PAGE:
This year’s class of Government Technology’s Top 25 Doers, Dreamers and Drivers is an impressive group of IT leaders working in and alongside government to improve how the public sector works.
It’s Top 25 time again, our favorite time of the year. If you’re new to the GovTech community, this is this magazine’s signature issue each year, in which we honor a group of people notable for their commitment to serving in the public interest using technology. It’s a heavily vetted process, where Government Technology writers and editors research, pitch and passionately lobby for their respective nominees. We’re really proud of the results. There are city, county and state CIOs, other government officials, a CEO, and others working alongside government who are critical partners in helping them achieve their mission.
Here’s a preview:
North Dakota Gov. Doug Burgum is featured prominently in this issue due to his Doers, Dreamers and Drivers profile and his mention in our analysis of 2020 State of the State speeches, beginning on p. 38. The reigning tech governor among the current crop, Burgum had his presentation clicker for his annual address delivered by drone, in a nod to his support for the emerging technology and his commitment to the development of the industry in North Dakota. In fact, he gave the speech in Grand Forks, a few hours east of the capital and the location of one of the country’s seven FAA-sanctioned test sites. Read more about Burgum’s plans to transform how government functions here.
A couple of cybersecurity chiefs made our list this year. The rise of ransomware and the growing awareness of election-related threats are among the factors contributing to their jobs getting more and more difficult. Texas Chief Information Security Officer Nancy Rainosek is among the leaders who have taken seriously the role of the state in helping localities prepare for, and respond to, cyberattacks. This commitment was tested last August when a coordinated attack hit 23 distinct cities and towns, and Rainosek has been praised for how she marshalled the resources of the state in response.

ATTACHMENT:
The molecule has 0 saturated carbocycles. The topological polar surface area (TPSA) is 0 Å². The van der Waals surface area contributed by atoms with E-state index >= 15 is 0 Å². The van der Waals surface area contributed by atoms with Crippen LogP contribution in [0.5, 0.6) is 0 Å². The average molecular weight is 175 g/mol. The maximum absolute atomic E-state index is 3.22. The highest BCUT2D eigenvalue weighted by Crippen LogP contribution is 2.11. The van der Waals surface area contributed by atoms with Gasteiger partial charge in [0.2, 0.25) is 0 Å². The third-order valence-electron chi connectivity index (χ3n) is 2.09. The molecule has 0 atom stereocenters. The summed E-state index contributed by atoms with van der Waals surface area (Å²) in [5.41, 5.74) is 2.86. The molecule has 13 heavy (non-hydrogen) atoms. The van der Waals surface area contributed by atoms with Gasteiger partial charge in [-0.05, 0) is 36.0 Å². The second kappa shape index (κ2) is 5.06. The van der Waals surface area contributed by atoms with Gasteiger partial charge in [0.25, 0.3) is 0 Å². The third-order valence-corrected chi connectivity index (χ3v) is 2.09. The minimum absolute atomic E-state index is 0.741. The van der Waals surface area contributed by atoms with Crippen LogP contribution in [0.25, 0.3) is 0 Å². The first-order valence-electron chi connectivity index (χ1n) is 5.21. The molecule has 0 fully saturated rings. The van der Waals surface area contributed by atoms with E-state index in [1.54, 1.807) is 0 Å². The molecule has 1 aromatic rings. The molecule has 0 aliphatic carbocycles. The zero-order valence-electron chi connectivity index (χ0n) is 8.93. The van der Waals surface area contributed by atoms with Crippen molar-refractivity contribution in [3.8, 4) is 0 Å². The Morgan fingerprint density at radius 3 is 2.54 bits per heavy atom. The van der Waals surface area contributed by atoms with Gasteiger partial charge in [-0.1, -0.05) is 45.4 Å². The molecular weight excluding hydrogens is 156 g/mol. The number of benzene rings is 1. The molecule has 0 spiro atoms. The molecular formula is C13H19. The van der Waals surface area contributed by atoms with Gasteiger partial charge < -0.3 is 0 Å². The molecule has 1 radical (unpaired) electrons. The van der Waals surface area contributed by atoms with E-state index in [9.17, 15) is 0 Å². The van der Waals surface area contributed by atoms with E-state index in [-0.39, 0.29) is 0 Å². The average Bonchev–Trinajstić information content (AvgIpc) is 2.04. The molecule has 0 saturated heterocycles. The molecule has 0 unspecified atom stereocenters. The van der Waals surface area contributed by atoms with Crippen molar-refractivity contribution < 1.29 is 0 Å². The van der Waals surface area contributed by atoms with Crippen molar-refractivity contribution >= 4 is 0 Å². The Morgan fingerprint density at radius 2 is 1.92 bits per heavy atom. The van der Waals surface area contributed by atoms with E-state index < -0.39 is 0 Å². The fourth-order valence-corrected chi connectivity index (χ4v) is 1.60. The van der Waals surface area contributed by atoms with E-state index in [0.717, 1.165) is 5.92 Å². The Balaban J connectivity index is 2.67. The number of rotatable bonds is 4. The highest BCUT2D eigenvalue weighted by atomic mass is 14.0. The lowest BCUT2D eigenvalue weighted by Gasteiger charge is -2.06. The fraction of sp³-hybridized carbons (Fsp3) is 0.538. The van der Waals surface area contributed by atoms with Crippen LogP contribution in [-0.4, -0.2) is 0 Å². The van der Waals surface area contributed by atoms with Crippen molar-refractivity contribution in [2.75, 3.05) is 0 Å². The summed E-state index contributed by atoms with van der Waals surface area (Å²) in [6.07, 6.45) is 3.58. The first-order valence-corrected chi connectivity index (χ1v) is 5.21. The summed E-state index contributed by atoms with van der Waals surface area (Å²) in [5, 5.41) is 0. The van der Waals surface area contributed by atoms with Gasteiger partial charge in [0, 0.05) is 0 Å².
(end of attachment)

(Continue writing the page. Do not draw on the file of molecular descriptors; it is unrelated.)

North Carolina Chief Risk Officer Maria Thompson is putting similar emphasis on collaboration when it comes to cybersecurity, advocating a “whole of state approach” that draws on her two decades of U.S. Marine Corps experience. Part of her strategy is using artificial intelligence-powered tools to help automate intrusion detection and increase visibility into the entire threat landscape. “You can’t protect what you can’t see,” she said, “… There’s always room for improvement, but we’re always getting better.”
Longtime Asheville, N.C., CIO Jonathan Feldman is representative of a modern IT leader who has an expansive view of his job — one he planned to hold for just a few years. “There are two kinds of CIOs,” Feldman said, “the kind that faces into the data center and the kind that faces out of the data center. You want to be the kind looking out. That was advice I got when I first got to be a director.” Feldman’s made impressive progress implementing modern governance processes and flexible cloud technologies, while recruiting a strong mission-driven team also focused on serving Asheville citizens.
That’s just a small sample of the visionary leaders who make up Government Technology’s Top 25 for 2020. Our hope is always that reading about their achievements and plans inspires similar work in other places. That’s the beauty of government, where great minds can collaborate and good ideas can multiply. Congratulations to this year’s Top 25 Doers, Dreamers and Drivers.
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